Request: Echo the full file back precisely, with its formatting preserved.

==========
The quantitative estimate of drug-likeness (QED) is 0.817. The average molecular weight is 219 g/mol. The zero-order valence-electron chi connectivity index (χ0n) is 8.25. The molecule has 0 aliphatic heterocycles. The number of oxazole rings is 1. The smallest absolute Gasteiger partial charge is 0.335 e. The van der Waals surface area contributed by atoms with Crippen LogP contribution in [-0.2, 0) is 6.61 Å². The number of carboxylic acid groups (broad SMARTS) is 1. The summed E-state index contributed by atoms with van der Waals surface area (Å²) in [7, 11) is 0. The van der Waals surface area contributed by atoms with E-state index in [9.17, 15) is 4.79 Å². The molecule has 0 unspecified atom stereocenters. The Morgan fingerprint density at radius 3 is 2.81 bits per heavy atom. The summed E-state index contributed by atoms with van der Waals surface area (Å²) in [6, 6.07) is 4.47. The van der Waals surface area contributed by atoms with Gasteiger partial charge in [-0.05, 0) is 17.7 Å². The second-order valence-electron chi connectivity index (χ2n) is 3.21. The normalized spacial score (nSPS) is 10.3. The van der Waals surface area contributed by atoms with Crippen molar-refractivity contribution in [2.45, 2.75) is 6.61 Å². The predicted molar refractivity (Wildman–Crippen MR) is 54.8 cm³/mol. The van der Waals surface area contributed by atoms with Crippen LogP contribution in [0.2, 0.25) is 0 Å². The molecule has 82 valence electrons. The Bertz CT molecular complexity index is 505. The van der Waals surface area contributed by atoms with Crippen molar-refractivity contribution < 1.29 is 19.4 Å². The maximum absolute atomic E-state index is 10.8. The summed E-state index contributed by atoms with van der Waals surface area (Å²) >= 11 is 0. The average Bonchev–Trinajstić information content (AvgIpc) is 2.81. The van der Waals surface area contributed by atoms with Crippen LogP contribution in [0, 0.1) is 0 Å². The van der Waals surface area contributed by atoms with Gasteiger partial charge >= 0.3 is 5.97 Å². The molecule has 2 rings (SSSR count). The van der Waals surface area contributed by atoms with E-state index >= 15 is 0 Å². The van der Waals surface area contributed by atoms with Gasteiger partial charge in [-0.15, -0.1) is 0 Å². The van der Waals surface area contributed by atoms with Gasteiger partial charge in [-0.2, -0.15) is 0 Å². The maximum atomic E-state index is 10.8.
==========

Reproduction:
The quantitative estimate of drug-likeness (QED) is 0.817. The average molecular weight is 219 g/mol. The zero-order valence-electron chi connectivity index (χ0n) is 8.25. The molecule has 0 aliphatic heterocycles. The number of oxazole rings is 1. The smallest absolute Gasteiger partial charge is 0.335 e. The van der Waals surface area contributed by atoms with Crippen LogP contribution in [-0.2, 0) is 6.61 Å². The number of carboxylic acid groups (broad SMARTS) is 1. The summed E-state index contributed by atoms with van der Waals surface area (Å²) in [7, 11) is 0. The van der Waals surface area contributed by atoms with E-state index in [9.17, 15) is 4.79 Å². The molecule has 0 unspecified atom stereocenters. The Morgan fingerprint density at radius 3 is 2.81 bits per heavy atom. The summed E-state index contributed by atoms with van der Waals surface area (Å²) in [6, 6.07) is 4.47. The van der Waals surface area contributed by atoms with Gasteiger partial charge in [-0.05, 0) is 17.7 Å². The second-order valence-electron chi connectivity index (χ2n) is 3.21. The normalized spacial score (nSPS) is 10.3. The van der Waals surface area contributed by atoms with Crippen molar-refractivity contribution in [2.45, 2.75) is 6.61 Å². The predicted molar refractivity (Wildman–Crippen MR) is 54.8 cm³/mol. The van der Waals surface area contributed by atoms with Crippen LogP contribution in [0.2, 0.25) is 0 Å². The molecule has 82 valence electrons. The Bertz CT molecular complexity index is 505. The van der Waals surface area contributed by atoms with Crippen molar-refractivity contribution < 1.29 is 19.4 Å². The maximum absolute atomic E-state index is 10.8. The summed E-state index contributed by atoms with van der Waals surface area (Å²) >= 11 is 0. The average Bonchev–Trinajstić information content (AvgIpc) is 2.81. The van der Waals surface area contributed by atoms with Crippen LogP contribution in [0, 0.1) is 0 Å². The van der Waals surface area contributed by atoms with Gasteiger partial charge >= 0.3 is 5.97 Å². The molecule has 2 rings (SSSR count). The van der Waals surface area contributed by atoms with E-state index >= 15 is 0 Å². The van der Waals surface area contributed by atoms with Gasteiger partial charge in [-0.15, -0.1) is 0 Å². The van der Waals surface area contributed by atoms with Gasteiger partial charge in [-0.2, -0.15) is 0 Å². The maximum atomic E-state index is 10.8.